I hope to spread the word (hoplessly optimistic, eh?), the benefits of the free market to peace, harmony, and prosperity.  The key word here is "freedom"!  Freedom for others as well as ourselves.  By studying the effects of market forces, we can learn how to best achieve what we all want.  Forced charity, aka government welfare, is inferior to voluntary charity.  Public education is inferior to private education.  Denying same-sex couples the right to marry harms the social fabric, not defends it.  The war against drugs does more harm to society than the drug addicts do.  Denying aliens entry into a country to find work denies the economy of that country the benefit of a valuable economic resource.  All these things deny freedom, to the detriment of us all (well, except for the small-minded who want us all to behave in ways they deem is "for our own good").
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Re: War - good or bad  
« Reply #109 on: Jan 14th, 2008, 2:24pm »
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[It seems I wrote so much it's a two-parter; the first section here is the more relevant, (fairly) non-opinionated, part to the line of thought I'm interested in exploring]
 
 
on Jan 14th, 2008, 11:51am, ecoist wrote:
You wrote that good for society cannot occur without the rational self-interested behavior of its members.
I don't recall saying that. If anything, I said that most of the good of society comes from the irrationality of people. And not from self-interest/rationality.  
But let's leave this aside for a while (we can always return to it later).
 
 
Quote:
What does it say?
Adam Smith's theory says that a free market is a net benefit to society whether or not the local concerns of its members embrace the general welfare.
Why, though? Or rather, how?
I mean, you can't describe the theory of evolution with "it says that new species occasionally come into existence".
 
From  http://highered.mcgraw-hill.com/sites/0072875577/student_view0/chapter4/ origin_of_the_idea.html
"According to Adam Smith, specialization and economic growth are motivated by self-interest. At the same time, pursuit of self-interest by individuals promotes the well being of the rest of the community."
 
From http://en.wikipedia.org/wiki/Wealth_of_nations#The_invisible_hand
"There are two important features of Smith's concept of the "invisible hand". Firstly, Smith was not advocating a social policy (that people should act in their own self interest), but rather was describing an observed economic reality (that people do act in their own interest)."
 
So it seems to me it's a descriptive theory of how self-interestedness leads/can lead to overall benefits.
But feel free to elaborate/correct me on this point, because at the moment what I think isn't really the point here.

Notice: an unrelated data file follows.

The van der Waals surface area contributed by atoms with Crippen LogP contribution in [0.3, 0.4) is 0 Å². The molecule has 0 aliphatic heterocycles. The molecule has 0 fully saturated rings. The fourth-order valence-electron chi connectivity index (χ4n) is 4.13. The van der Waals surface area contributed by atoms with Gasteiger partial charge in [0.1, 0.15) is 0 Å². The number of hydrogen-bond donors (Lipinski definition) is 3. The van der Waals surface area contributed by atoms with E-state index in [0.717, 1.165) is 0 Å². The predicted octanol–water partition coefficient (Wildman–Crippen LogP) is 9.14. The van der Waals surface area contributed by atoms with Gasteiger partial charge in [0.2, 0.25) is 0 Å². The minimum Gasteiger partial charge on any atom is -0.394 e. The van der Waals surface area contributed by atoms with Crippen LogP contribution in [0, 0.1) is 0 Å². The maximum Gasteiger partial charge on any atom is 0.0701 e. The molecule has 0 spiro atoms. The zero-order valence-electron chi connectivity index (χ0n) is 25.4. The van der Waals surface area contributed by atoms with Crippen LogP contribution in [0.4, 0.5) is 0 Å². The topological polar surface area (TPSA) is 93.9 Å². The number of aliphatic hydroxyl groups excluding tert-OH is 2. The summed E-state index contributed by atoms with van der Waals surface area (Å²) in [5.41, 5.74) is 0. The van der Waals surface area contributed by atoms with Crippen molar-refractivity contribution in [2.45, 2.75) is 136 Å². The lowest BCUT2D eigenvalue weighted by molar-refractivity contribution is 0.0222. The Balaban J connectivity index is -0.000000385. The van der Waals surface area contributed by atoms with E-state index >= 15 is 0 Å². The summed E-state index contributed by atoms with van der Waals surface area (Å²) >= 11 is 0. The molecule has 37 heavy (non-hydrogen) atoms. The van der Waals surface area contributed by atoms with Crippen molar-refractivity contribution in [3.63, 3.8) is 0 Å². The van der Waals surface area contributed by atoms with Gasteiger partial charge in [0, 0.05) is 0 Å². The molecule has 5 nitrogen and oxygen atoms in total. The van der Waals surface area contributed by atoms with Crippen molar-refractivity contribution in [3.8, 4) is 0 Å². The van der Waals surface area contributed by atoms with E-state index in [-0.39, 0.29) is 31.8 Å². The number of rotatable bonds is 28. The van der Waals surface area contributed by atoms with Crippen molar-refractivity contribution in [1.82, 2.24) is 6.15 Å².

Quote:
What domain does it apply to?
The economic sphere.  It is not concerned with morality or justice, although, remarkably, it has net beneficial effects on both.
What is the economic sphere? And does it apply everywhere in this sphere similarly?
 
From above I take it's about "pursuit of self-interest by individuals", or at least that's the starting point. Now in an exchange between equals, to both get what they want to any extent, they need to compromise and both would be better off on average, granted. But take a company and a consumer (or worker), then they're not equal, so in how far does the theory apply here? For example.
 
 
 
 


 
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What do you apply it to here?
Not sure.  Perhaps it came up in response to issues raised tangential to war.  However, in my opinion, market forces explain why wars are less and less frequent, and less severe, over time because war is economically inefficient.
Not exactly the kind of answer I was looking for, but nevermind that.
I think there are two important reasons wars become less frequent; one is because the weapons used by modern nations are too expensive, as are the people trained to use them (which also partly explains why most wars now are fought in third world countries that fight with much cheaper armament; but of course the fact they fight more wars also has it's effect on keeping them poor). The second major influence is that soldiers are valued much more as people these days; it is not acceptable any more when thousands of them die. This also has to do with the influence of the media; they make us painfully aware of the deathtoll, and the effect it has on the families that stay behind. War is costly emotionally, to a nation, in a greater extent than it used to. (Probably the greater value placed on individuality also plays a role; the group, nation, isn't as important relative to the individual as it used to).